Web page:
ENCINITAS — Supporters of the yurt at Yoga Swami packed the City Council meeting Dec. 8 after about 100 people walked from the business on South Coast Highway 101 in what they called a sign of unity for the ecologically intelligent building that has become a sanctuary for many.
Despite the wellspring of support for maintaining the structure, the infamous yurt at Yoga Swami was disassembled Dec. 9 due to city code violations. Measuring just 27 feet in diameter and 557 total square feet, the yurt was located in the back lot of the Yoga Swami building.
Tara Teipel, the owner of Lemongrass Aveda Concept Salon and Spa on Second Street, said a yurt is also an integral part of her business. She told the council that approximately 70 percent of her business is in done in the yurt, generating $500,000 annually and employing 20 people. “Today we’re faced with the potential of being displaced,” she told the council.
According to owner Dawn Singer, the city gave the business verbal permission to erect the large tent in 2005. Under state law, people can put up temporary “tent” structures, including yurts, in a backyard without permits, she said.
Singer told the council that her intention was to shift awareness to sustainability in Encinitas. Elizabeth Taylor, chair of the city’s Environmental Advisory Commission, told the council that both businesses lead the way in environmental sustainability. “Both play a vital role in our community,” she said. The commission has formed a subcommittee to review the current city codes and investigate ways to make structures like the yurts compliant.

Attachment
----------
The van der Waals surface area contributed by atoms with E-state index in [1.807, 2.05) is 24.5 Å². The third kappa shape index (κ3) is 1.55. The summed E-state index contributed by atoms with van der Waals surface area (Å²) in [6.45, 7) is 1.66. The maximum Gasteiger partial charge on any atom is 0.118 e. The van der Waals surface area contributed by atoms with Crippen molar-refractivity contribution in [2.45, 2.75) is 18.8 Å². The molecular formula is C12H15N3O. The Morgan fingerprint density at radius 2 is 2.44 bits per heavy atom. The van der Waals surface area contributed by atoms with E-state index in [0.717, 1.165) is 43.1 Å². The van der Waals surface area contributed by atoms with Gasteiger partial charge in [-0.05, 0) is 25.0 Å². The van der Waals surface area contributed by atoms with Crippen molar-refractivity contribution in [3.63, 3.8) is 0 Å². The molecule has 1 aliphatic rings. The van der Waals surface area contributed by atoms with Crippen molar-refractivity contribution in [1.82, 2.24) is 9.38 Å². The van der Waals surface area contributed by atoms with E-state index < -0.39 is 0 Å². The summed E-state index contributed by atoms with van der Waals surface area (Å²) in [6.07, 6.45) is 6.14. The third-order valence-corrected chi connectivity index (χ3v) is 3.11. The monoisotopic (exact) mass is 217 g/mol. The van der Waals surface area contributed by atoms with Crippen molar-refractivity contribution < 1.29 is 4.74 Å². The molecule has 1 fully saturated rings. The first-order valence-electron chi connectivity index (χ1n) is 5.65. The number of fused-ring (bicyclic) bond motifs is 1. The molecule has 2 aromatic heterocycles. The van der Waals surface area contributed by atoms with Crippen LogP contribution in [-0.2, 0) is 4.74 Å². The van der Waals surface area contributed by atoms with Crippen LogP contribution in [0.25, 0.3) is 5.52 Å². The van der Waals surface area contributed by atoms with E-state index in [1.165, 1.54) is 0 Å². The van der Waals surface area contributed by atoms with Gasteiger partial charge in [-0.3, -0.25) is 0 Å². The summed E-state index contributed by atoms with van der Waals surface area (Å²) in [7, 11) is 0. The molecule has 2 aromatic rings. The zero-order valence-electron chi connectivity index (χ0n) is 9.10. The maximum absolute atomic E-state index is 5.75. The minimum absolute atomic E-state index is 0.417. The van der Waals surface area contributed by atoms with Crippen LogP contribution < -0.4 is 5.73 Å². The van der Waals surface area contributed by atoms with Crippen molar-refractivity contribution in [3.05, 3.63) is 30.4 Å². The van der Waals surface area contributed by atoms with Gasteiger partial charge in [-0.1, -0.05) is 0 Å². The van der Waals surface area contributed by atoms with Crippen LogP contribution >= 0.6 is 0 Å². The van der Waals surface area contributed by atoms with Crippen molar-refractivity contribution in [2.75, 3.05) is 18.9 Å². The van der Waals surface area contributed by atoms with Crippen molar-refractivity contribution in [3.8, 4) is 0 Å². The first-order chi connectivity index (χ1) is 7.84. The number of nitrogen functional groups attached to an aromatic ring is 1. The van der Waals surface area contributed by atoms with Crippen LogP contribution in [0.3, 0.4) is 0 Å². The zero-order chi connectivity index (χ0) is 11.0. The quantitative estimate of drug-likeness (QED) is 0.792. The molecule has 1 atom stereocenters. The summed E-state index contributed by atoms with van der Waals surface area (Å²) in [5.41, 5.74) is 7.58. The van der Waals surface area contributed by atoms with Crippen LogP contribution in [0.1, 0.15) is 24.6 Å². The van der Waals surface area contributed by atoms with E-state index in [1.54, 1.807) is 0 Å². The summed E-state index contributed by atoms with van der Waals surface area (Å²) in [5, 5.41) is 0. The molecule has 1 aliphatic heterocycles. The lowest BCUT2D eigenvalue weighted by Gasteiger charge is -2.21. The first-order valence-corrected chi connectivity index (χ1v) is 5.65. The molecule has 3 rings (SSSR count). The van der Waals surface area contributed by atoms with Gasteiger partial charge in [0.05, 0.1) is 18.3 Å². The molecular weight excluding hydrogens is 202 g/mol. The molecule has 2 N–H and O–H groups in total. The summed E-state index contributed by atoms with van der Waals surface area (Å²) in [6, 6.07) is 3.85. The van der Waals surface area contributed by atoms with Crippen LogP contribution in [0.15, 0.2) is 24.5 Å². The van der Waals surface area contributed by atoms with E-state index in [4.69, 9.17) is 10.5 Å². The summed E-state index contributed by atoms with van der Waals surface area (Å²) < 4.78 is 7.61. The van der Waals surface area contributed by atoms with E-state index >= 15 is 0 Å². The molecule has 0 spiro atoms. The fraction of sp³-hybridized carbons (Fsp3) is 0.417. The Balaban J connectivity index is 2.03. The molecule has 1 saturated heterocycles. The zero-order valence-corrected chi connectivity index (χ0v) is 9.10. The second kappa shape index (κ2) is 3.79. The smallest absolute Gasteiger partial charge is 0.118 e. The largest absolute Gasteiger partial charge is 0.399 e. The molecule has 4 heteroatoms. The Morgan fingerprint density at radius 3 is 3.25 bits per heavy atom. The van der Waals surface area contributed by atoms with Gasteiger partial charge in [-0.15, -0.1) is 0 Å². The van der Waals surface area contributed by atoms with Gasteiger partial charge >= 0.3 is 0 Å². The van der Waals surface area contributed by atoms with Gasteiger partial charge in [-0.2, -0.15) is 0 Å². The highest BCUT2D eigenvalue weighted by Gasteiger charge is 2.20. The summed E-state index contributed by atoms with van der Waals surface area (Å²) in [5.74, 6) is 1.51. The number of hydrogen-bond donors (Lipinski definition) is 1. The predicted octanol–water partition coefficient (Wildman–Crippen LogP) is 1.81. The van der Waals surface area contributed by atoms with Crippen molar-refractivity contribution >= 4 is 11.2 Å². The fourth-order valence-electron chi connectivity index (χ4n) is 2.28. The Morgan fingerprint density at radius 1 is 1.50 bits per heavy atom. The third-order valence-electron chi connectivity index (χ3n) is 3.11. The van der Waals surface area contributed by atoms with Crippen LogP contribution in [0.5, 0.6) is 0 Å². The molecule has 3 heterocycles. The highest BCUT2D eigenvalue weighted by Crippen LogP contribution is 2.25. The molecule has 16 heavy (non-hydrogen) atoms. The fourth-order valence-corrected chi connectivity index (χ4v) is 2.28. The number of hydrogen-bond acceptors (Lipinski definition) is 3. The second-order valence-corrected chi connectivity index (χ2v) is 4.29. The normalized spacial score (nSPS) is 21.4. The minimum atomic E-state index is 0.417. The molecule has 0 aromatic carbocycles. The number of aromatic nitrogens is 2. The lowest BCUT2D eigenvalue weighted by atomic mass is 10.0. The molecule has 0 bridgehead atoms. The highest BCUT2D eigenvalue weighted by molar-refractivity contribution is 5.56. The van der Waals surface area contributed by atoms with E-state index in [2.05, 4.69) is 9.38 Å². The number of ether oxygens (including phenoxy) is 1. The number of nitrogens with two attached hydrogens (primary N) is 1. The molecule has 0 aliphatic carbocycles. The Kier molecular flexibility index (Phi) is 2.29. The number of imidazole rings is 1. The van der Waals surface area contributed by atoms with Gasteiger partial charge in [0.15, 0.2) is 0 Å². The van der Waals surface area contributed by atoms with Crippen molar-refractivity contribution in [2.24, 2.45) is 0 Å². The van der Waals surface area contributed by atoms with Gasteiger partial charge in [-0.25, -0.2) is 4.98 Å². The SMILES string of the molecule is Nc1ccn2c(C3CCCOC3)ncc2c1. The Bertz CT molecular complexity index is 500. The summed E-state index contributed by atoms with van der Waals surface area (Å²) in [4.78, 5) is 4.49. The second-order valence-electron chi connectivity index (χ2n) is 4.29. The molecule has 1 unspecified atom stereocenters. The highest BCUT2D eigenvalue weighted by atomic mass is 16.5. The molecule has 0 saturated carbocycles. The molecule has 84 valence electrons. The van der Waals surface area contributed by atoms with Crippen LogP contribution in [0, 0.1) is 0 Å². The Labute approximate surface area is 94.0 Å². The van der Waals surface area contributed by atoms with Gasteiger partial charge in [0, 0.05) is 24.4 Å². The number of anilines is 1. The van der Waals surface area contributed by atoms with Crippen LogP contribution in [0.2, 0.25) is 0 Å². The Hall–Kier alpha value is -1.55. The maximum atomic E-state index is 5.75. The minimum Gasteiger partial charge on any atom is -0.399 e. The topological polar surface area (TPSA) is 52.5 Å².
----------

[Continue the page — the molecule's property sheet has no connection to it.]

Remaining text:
All of the speakers agreed that Yoga Swami has taken on an iconic character that goes beyond the reach of the community. Thousands of supporters from all over the world have expressed their opinions on the business’ Facebook site and through e-mail and phone communications.
Michael Fukumura, one of the original yoga teachers at the yurt, said the space “allows access to every single person. One of the special things about this yurt is that it’s so close to nature. Yoga at the yurt creates better people,” he told the council.
Approximately two months ago SDG&E was upgrading its metering system, so Yoga Swami had to update electrical systems to comply. Shortly thereafter Singer received a notice of violation for having the unpermitted structure on the property.
The notice requires several things to happen in order to come into compliance with current city code. Planning Director Patrick Murphy said the structure did not have a permit and was not in compliance with the city’s building codes. “You have to have a permit for these things and go through the proper channels,” he said.
Because the yurt is not an average structure, Singer said the notice provides an opportunity to expand the code to include environmentally sustainable buildings.
“I think the deeper issue is eco-conscious building practices,” Singer said. While she respects the city staff and their roles in protecting the public, she said there is no need to take down the yurt out of fear. “They are uninformed and I think I should educate them,” she said, referring to city officials.
“The current codes don’t reflect sustainable building,” Singer said. “The yurt is considered a sacred space by so many people,” she said. “It is literally legalizing sustainability.”
Todd Sykes, a green building consultant, told the council that the yurt is “highly resource efficient,” compared to traditionally constructed buildings. “It is designed to be engineered to meet IBC code,” he said. “Yurts don’t fit well into existing building codes.” He said he supported an avenue to construct alternative structures that is not cost prohibitive for small business owners. He encouraged the council to “think outside the box and take a leadership position on this issue within the county and the state.”
The yurt has a light footprint according to Singer and complies with fabrication requirements for safety. The fire department has not inspected the yurt to Singer’s knowledge.
“The city’s recommendations are not made from anyone who has come and experienced the yurt,” she said. Two code enforcement officers inspected the yurt and agreed that it did not fit into any of the usual building codes.